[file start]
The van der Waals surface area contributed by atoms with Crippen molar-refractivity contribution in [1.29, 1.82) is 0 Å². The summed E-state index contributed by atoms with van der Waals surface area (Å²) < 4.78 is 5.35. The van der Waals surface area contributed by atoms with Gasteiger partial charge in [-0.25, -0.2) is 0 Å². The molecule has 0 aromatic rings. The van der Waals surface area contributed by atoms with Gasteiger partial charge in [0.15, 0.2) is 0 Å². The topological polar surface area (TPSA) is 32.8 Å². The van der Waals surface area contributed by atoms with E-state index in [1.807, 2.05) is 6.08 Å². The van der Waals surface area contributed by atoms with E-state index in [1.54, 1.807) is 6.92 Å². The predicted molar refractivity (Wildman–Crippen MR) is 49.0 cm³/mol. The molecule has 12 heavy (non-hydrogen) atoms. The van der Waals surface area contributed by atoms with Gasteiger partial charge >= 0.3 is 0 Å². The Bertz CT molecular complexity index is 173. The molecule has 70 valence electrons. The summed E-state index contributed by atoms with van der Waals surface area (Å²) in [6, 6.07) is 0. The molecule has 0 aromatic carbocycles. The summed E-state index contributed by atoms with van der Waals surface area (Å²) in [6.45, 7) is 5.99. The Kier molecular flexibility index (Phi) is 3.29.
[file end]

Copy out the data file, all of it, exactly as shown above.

The van der Waals surface area contributed by atoms with Crippen molar-refractivity contribution in [1.29, 1.82) is 0 Å². The summed E-state index contributed by atoms with van der Waals surface area (Å²) < 4.78 is 5.35. The van der Waals surface area contributed by atoms with Gasteiger partial charge in [-0.25, -0.2) is 0 Å². The molecule has 0 aromatic rings. The van der Waals surface area contributed by atoms with Gasteiger partial charge in [0.15, 0.2) is 0 Å². The topological polar surface area (TPSA) is 32.8 Å². The van der Waals surface area contributed by atoms with E-state index in [1.807, 2.05) is 6.08 Å². The van der Waals surface area contributed by atoms with E-state index in [1.54, 1.807) is 6.92 Å². The predicted molar refractivity (Wildman–Crippen MR) is 49.0 cm³/mol. The molecule has 12 heavy (non-hydrogen) atoms. The van der Waals surface area contributed by atoms with Gasteiger partial charge >= 0.3 is 0 Å². The Bertz CT molecular complexity index is 173. The molecule has 70 valence electrons. The summed E-state index contributed by atoms with van der Waals surface area (Å²) in [6, 6.07) is 0. The molecule has 0 aromatic carbocycles. The summed E-state index contributed by atoms with van der Waals surface area (Å²) in [6.45, 7) is 5.99. The Kier molecular flexibility index (Phi) is 3.29.